8. I don’t know who I’m going to be on T
My dad is not someone I like. I am someone I like. It frightens me that T might push me away from being like me, and towards being like my dad.
Hormones do change a person. But I don’t want to change. I think I’m loyal and considerate and creative and all kinds of wonderful things. If I take T, I start fucking with that winning formula.
9. I have a history of disordered eating
Putting fat on my belly could be fucking lethal for me. Loads of people put on weight when they start T, and I 100% do not want to. Being overweight terrifies me. There are so many reasons on this point why going on T could be absolutely disastrous for me.
What if I go the other way? Make use of a higher metabolism to lose weight quickly? Neither outcome ends well for me.
10. I don’t want to lose my hair
A lot of trans guys go bald. My mum’s side of the family are all pretty sparse up top, and I think that would be the ultimate indignity- no dick, 5’4” and a head like the bleeding moon.
11. There is no way of taking T that suits me
I’d rather have gel than shots, because I hate interacting with other people, and that puts it at a minimum. It keeps my levels nice and even. Lovely.
Except, there are all sorts of recommendations like doing at night after a shower, which would completely blow my daily routine (not to mention my sex life) to hell in a handbasket. I don’t want to be fucking someone, and frightened that I’m going to transfer testosterone off my skin. It’s just not sexy.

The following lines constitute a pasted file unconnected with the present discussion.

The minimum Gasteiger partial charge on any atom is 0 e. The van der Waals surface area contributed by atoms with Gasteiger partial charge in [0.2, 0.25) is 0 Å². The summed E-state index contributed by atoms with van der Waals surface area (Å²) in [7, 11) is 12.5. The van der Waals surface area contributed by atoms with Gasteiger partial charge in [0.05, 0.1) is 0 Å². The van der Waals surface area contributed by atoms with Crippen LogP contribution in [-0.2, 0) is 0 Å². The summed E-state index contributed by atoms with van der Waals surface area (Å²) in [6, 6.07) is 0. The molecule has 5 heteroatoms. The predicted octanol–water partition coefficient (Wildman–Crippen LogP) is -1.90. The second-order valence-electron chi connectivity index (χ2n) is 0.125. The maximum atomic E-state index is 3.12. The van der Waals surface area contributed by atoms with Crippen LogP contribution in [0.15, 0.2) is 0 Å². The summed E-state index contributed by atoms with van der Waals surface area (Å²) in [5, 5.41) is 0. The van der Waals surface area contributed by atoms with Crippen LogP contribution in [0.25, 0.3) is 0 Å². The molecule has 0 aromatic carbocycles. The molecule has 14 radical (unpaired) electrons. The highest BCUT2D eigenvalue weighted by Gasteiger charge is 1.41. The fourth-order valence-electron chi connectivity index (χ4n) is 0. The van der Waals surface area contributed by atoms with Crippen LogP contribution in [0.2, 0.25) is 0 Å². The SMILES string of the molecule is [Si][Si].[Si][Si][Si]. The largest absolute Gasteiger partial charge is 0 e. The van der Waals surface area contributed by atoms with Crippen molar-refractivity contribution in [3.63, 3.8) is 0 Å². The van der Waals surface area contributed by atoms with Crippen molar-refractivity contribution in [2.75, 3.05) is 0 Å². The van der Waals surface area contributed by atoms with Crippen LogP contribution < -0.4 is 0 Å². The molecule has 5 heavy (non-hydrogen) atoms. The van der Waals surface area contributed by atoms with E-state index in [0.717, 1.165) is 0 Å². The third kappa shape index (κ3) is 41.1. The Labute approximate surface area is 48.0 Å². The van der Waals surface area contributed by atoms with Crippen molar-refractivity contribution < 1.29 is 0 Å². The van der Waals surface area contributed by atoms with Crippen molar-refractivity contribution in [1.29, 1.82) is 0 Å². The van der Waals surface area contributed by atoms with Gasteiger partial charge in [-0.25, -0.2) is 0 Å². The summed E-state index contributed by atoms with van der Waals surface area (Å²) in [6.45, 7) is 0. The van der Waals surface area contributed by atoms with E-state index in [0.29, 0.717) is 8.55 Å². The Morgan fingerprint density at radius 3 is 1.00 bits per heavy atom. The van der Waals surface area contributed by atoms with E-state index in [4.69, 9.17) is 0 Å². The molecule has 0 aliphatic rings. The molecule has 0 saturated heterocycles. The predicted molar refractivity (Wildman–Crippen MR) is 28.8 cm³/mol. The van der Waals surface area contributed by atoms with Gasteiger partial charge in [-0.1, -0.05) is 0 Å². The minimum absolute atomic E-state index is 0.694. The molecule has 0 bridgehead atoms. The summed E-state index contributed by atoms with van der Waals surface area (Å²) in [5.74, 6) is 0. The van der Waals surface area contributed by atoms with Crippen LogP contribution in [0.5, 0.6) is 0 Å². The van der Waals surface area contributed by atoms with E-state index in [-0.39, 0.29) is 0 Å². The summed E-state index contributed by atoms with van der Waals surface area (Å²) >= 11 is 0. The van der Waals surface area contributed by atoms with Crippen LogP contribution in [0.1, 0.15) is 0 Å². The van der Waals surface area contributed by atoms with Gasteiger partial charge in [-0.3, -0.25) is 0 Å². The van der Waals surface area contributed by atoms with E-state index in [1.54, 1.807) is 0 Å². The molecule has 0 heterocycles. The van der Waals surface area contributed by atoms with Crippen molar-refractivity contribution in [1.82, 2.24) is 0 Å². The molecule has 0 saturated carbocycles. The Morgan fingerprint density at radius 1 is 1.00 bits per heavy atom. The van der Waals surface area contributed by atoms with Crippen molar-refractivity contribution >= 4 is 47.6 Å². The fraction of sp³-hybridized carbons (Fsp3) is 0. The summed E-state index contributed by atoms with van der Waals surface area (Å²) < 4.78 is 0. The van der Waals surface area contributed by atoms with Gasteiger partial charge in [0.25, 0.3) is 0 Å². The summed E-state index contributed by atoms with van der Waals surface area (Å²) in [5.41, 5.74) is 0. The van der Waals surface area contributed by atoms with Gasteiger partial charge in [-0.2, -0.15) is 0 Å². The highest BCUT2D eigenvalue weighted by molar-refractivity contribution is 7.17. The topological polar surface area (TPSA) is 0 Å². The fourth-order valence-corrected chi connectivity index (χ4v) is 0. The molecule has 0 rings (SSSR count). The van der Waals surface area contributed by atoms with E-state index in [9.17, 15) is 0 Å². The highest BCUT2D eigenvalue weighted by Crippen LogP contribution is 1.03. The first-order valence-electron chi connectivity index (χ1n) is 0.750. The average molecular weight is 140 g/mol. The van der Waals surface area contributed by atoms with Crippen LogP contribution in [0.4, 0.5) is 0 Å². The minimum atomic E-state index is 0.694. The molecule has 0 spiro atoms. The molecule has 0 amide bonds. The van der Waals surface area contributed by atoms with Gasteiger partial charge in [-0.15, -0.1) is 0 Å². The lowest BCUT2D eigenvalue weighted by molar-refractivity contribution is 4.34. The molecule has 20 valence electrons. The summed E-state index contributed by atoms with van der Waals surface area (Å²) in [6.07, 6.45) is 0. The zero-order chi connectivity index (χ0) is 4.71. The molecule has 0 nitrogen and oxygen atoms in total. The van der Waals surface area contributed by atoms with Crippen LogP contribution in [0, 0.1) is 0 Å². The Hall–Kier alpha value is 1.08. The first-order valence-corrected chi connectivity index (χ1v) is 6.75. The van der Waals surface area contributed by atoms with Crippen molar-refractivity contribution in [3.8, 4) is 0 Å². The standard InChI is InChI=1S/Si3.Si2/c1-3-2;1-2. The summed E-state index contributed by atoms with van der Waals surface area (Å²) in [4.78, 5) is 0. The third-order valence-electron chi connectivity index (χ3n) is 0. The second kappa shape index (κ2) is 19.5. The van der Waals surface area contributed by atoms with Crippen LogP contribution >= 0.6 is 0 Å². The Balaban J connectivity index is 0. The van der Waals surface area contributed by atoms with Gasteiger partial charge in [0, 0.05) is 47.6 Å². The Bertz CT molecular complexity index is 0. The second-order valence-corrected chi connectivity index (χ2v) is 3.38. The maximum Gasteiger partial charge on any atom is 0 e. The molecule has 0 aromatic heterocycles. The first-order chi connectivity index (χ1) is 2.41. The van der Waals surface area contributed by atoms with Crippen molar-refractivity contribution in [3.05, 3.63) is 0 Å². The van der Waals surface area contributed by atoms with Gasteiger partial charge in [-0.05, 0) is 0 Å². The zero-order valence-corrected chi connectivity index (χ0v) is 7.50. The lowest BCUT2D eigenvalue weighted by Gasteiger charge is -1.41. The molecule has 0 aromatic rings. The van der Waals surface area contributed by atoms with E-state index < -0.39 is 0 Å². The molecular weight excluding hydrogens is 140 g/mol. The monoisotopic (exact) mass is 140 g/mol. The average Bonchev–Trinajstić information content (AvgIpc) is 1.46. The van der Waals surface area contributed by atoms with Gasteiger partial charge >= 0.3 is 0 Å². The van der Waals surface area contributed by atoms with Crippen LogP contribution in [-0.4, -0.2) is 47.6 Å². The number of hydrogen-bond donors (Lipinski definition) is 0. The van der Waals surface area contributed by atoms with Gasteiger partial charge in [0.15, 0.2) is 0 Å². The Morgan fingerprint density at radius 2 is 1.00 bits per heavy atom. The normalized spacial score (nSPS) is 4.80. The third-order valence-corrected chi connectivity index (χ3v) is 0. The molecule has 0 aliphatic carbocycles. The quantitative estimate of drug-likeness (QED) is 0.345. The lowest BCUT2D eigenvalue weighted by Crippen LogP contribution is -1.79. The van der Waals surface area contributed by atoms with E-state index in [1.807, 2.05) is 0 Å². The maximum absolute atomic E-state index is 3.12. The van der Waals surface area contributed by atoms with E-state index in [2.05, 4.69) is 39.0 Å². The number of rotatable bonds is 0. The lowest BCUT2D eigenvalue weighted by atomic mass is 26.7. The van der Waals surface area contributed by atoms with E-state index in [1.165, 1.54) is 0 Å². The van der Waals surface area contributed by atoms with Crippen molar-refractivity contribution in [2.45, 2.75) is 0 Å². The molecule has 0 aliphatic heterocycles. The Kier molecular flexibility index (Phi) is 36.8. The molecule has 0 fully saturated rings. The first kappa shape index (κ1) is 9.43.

12. I don’t want to medicalise my life
If I take T, I take it for the rest of my life. It becomes my routine. Blood tests, shots, rinse and repeat. It will never end. I will never get a normal life. Not ever. And I can’t help but feel that every time I try and engage with someone over this, I’m going to be reminded that there are so many amab guys who will never have to suffer this shit.
Faced with that, I’m pretty content that T is not the right decision for me for the foreseeable future. That doesn’t make me any less trans. Hell, I suffered physical dysphoria (the Gold Standard of truscum gatekeeping) just writing this post. I know who I am, and I know how difficult my life is going to be as a result of not taking T. And I’m going to hear the words “when you start transitioning” long after I’m 10 years into the process. But I’m happy that I’m doing the right thing.
Like many trans people, my voice is a source of massive anguish for me. I’m hoping to get vocal coaching through the Gender Identity Clinic, but in the meantime, I’ve decided to be proactive about it.
Firstly, I downloaded Voice Pitch Analyser from the Android Play Store. If you’re on iPhone (nerd), there’s an app called Eva which actually has training exercises included in it, and comes in MtF and FtM varieties.
However, Voice Pitch Analyser gave me a passage of text to read and listened to my voice, and turns out I’m kicking about at a range of 173-218 Hz, well within the “female” pitch range. Over time, I can test again and again and VPA will plot a graph of my progress (or otherwise). I love graphs.
So, how am I going to bring my pitch down? Well, it turns out, by repeating the words “king kong bing bong ding dong” three times on a daily basis.